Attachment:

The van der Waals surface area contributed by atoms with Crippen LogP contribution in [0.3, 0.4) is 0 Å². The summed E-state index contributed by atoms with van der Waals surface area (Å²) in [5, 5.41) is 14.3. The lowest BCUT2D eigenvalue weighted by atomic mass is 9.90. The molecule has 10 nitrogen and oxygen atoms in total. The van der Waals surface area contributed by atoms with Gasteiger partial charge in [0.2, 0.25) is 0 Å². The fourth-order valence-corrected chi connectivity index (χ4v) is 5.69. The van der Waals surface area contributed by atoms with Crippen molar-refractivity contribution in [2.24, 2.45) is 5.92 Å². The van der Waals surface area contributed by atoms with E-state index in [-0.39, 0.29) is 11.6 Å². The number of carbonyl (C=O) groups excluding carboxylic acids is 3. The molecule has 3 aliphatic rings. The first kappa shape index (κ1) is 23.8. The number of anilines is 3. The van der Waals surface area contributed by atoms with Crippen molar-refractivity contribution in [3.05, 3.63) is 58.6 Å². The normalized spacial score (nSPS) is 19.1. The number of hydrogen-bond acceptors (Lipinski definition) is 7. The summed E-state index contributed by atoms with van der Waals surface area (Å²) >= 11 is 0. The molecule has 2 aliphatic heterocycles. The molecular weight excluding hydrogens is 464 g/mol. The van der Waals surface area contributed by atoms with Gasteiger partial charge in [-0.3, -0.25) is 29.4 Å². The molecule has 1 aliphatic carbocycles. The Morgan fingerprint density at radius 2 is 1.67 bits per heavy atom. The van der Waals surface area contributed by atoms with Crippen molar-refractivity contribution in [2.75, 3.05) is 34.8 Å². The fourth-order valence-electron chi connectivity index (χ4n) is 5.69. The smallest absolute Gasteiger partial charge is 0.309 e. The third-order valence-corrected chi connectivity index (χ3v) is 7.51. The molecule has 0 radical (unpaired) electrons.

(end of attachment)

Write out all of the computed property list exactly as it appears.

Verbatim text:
The van der Waals surface area contributed by atoms with Crippen LogP contribution in [0.3, 0.4) is 0 Å². The summed E-state index contributed by atoms with van der Waals surface area (Å²) in [5, 5.41) is 14.3. The lowest BCUT2D eigenvalue weighted by atomic mass is 9.90. The molecule has 10 nitrogen and oxygen atoms in total. The van der Waals surface area contributed by atoms with Gasteiger partial charge in [0.2, 0.25) is 0 Å². The fourth-order valence-corrected chi connectivity index (χ4v) is 5.69. The van der Waals surface area contributed by atoms with Crippen molar-refractivity contribution in [2.24, 2.45) is 5.92 Å². The van der Waals surface area contributed by atoms with E-state index in [-0.39, 0.29) is 11.6 Å². The number of carbonyl (C=O) groups excluding carboxylic acids is 3. The molecule has 3 aliphatic rings. The first kappa shape index (κ1) is 23.8. The number of anilines is 3. The van der Waals surface area contributed by atoms with Crippen molar-refractivity contribution in [3.05, 3.63) is 58.6 Å². The normalized spacial score (nSPS) is 19.1. The number of hydrogen-bond acceptors (Lipinski definition) is 7. The summed E-state index contributed by atoms with van der Waals surface area (Å²) >= 11 is 0. The molecule has 2 aliphatic heterocycles. The molecular weight excluding hydrogens is 464 g/mol. The van der Waals surface area contributed by atoms with Gasteiger partial charge in [-0.3, -0.25) is 29.4 Å². The molecule has 1 aliphatic carbocycles. The Morgan fingerprint density at radius 2 is 1.67 bits per heavy atom. The van der Waals surface area contributed by atoms with Crippen molar-refractivity contribution in [2.75, 3.05) is 34.8 Å². The fourth-order valence-electron chi connectivity index (χ4n) is 5.69. The smallest absolute Gasteiger partial charge is 0.309 e. The third-order valence-corrected chi connectivity index (χ3v) is 7.51. The molecule has 0 radical (unpaired) electrons.